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From Ancient Greek χθόνιος (khthónios, in or under the ground), from χθών (khthṓn, ground).



chthonian (not generally comparable, comparative more chthonian, superlative most chthonian)

  1. Pertaining to the underworld; being beneath the earth.
    • 1872, Robert Brown, Poseidôn: A Link between Semite, Hamite, and Aryan, page 70:
      Consus, moreover, is regarded as a god of the lower world, or Chthonian divinity—another circumstance which connects him with Poseidôn, whose character becomes more and more Chthonian the farther his cultus is traced into the East, where also his phase as lord of knowledge and wisdom appears more manifestly.
    • 1950, W. K. C. Guthrie, The Greeks and Their Gods, 1955, Beacon Press, p. 219,
      ...I intend to apply the name chthonian to all gods and spirits of the earth, whether their functions are concerned with agriculture or with the grave and the world beyond, or (as often) with both.
    • 1969, Vincent Vycinas, Earth and Gods: An Introduction to the Philosophy of Martin Heidegger[1], page 196:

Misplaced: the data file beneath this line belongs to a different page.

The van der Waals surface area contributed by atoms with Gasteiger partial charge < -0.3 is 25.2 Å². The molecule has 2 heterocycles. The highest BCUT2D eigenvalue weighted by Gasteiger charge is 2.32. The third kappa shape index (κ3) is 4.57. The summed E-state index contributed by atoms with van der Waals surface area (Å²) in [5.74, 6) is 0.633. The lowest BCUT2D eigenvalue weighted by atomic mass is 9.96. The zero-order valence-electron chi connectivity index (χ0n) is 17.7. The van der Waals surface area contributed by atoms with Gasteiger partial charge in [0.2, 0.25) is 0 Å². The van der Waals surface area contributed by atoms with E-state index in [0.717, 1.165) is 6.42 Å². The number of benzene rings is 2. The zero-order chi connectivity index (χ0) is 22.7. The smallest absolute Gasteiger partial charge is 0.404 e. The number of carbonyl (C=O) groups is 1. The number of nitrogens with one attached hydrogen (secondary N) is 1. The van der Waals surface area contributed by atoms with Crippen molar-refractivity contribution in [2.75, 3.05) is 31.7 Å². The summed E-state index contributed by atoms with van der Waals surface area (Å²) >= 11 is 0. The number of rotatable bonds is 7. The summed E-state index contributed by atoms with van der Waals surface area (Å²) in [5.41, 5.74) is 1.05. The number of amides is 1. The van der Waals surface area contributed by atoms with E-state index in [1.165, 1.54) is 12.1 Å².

The Olympian religion is truly Olympian when it rests on Chthonian grounds, and the Chthonian religion is truly Chthonian when it stands in the Olympian light.
    • 2007, Jennifer Lynn Larson, Ancient Greek Cults: A Guide[2], page 12:
      Even an “Olympian” deity such as Athena Polias at Athens may have chthonian features, such as her association with the snake, a creature symbolic of the earth.
    • 2015, Susan Deacy, Gods—Olympian or Chthonic, in Esther Eidinow, Julia Kindt (editors), The Oxford Handbook of Ancient Greek Religion, page 359,
      For example, the Oresteia, 'that treasure house of chthonian concepts' (Scullion 1994: 111), categorizes gods in ways that do not match the rigid terms of the foundational scholarship on Olympian versus chthonian deities.

Related terms[edit]